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|Publisher:||Tyndale House Publishers|
|Product dimensions:||6.30(w) x 9.30(h) x 0.60(d)|
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GROWING UP AMISHA MEMOIR
By IRA WAGLER
Tyndale House Publishers, Inc.Copyright © 2011 Ira Wagler
All right reserved.
Chapter OneNo one seems to remember exactly what was going on at the old home farm that day. Can't say I blame them. There is no particular reason they should.
The one thing everybody does seem to agree on is that it was a typical late August day. Stiflingly oppressive heat. Barely a wisp of a breeze. Not a cloud in the sky. Not that I could confirm or deny any of it. I wasn't there. At least not when the day dawned.
Some of my older siblings claim the threshers were there—though it was awfully late in the season for threshing oats. The menfolk were probably clattering about in the barn loft, sweeping the old wooden granary bins where the oats would be stored. And soon enough, the neighbors would have come rattling in with teams and wagons to haul the bundled oat sheaves. The threshing machine would have been there too, pulled by an ancient hybrid of a tractor and set up by the barn before the first loaded wagons came swaying in from the fields. Sweating in the dust and heat, the men would have been pitching the bundles onto the conveyor belt that fed the belt-driven threshing machine, where they would have been chewed up, separated, and deposited into the barn as oats and straw. The late harvest was under way.
I'm guessing some of the younger kids were picking strawberries in the field out by the old hickory tree. Seems late in the year for strawberries, too, except for the Everbearing kind. Those plants produced from June until the fall frosts killed them. My father planted gobs of them every year to sell as produce—and to keep the children busy.
If Mom felt extra tired or stressed that morning, I'm sure she didn't let on. After breakfast, she and my older sisters were probably doing what they always did: washing dishes, cleaning the house, and preparing the noon meal for everyone, which on that day would include the threshing crew.
But then, my sisters remember Mom abruptly stopping what she was doing. Stumbling to a wooden chair by the kitchen table, her face twitching with sudden spasms of pain.
"Go fetch your father from the barn," she instructed Rosemary and Magdalena. And off they went.
"Mom said for you to come. Right away," they gasped. Dad dropped his shovel and rushed to the house, the girls tagging anxiously behind him.
Mom was sitting there at the table, white faced. "It's time," she told him. He turned and dashed off to the neighbors' place a quarter mile to the east. "English" people who had a car.
Moments later, my sisters stood silently by and watched as my mother—still sitting in her chair—was carried to the car by my father and one of the threshers. After easing the chair to the ground, Dad helped Mom shift into the backseat. Once everyone was situated—Dad, Mom, and the English neighbor—they headed off to the hospital in nearby Tillsonburg.
Except for Rosemary and Magdalena, I doubt the rest of my siblings had any clue what was going on. They may have noticed that Mom had gained some weight lately and that she seemed tired a lot. But in those days, in that setting, no one spoke of such things. Especially to young children.
Dad didn't return home until supper time, and when he did, Mom was not with him. My sisters remember the children gathering round.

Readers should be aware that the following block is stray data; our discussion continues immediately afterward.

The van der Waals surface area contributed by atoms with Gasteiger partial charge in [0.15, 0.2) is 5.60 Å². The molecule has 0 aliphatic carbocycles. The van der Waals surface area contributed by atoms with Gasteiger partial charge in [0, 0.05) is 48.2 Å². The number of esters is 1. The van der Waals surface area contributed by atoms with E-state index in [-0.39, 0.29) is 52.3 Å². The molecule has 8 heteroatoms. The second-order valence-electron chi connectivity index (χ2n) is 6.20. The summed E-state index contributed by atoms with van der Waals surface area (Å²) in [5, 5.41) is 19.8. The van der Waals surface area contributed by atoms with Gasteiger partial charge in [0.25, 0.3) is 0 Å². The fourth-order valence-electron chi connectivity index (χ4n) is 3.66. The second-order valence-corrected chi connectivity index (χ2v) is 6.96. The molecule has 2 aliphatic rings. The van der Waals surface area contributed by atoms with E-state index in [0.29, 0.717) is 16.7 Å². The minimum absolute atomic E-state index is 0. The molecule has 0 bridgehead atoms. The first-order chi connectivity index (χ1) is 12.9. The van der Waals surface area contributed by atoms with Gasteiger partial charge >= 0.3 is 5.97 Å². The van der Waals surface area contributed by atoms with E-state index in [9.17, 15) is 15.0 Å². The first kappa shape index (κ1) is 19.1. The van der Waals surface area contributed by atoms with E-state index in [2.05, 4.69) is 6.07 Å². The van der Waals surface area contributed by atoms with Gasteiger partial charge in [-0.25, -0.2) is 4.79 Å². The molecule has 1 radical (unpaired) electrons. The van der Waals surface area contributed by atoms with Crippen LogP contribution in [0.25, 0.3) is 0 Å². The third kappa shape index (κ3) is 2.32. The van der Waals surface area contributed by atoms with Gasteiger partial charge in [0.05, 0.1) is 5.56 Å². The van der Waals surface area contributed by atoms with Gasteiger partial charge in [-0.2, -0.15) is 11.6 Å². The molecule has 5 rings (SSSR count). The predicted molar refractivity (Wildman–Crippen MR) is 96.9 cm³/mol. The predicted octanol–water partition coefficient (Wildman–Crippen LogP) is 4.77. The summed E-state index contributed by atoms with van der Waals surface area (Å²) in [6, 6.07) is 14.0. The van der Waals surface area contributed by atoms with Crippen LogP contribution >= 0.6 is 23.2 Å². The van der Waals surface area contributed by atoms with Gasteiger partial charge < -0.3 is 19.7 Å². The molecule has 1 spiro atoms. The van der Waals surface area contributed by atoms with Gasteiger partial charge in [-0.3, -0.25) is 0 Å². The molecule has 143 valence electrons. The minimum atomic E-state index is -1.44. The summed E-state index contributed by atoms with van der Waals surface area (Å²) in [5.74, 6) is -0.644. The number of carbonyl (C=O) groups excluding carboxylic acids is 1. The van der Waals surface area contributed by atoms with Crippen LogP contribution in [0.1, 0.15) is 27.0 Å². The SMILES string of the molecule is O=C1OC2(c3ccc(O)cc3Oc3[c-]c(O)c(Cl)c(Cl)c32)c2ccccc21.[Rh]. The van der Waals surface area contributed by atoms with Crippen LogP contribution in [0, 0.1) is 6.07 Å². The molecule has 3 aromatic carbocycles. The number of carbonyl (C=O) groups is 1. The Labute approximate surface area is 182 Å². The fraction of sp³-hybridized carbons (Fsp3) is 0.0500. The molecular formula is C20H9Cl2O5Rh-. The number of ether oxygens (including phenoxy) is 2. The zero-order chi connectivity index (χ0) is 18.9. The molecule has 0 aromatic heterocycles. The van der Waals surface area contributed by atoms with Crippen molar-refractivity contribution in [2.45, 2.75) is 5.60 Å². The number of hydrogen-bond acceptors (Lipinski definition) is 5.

"We have a little baby," Dad announced, beaming. "A boy."
They murmured excitedly. "A baby!"
"Mom is staying at the hospital tonight. We'll go get her tomorrow."
I'd like to think my birth was an important event, and to some extent, of course, it was. But in Amish families, the arrival of a new baby isn't treated the same as it is in English families, where everyone fusses rapturously. For the Amish, where it's not at all uncommon for families to have upwards of ten children, a new baby just isn't that big a deal.
By the time I came along, my parents already had eight children. Four boys and four girls. An even number of each. I broke the tie. Number nine. I'd like to think, too, that the choosing of my name was the source of much somber thought and measured consideration. Serious weighing of various possibilities and combinations. Perhaps even reciting the finalists aloud a time or two, just to make sure the name would fit in the flow of all the others in the family.
I'd like to think it was an important ritual. But again, I know better.
Earlier that summer, Dad had hired a strapping young man to help with the farmwork for room and board and a couple of bucks a day. He was Dad's nephew and my cousin, probably around twenty years old. He was a fine, upstanding fellow, by all accounts. Hardworking, too. His name was Ira Stoll.
And by the time Dad had fetched Mom and me from the Tillsonburg hospital the next day, someone—I suspect it was my two oldest sisters—had come up with the fateful suggestion: "Why don't we name the new baby boy Ira?"
"After our cousin?" I can imagine Dad stroking his long black beard thoughtfully.
Mom, resting in bed, did not protest. In fact, I'm guessing she was even a little relieved. And so it was settled, in the most lackadaisical manner imaginable. With zero fanfare or fuss, I was saddled forever with the name Ira.
No middle name.
And thus began my life in the Old Order Amish community of Aylmer, Ontario.
Excerpted from GROWING UP AMISH by IRA WAGLER Copyright © 2011 by Ira Wagler. Excerpted by permission of Tyndale House Publishers, Inc.. All rights reserved. No part of this excerpt may be reproduced or reprinted without permission in writing from the publisher.
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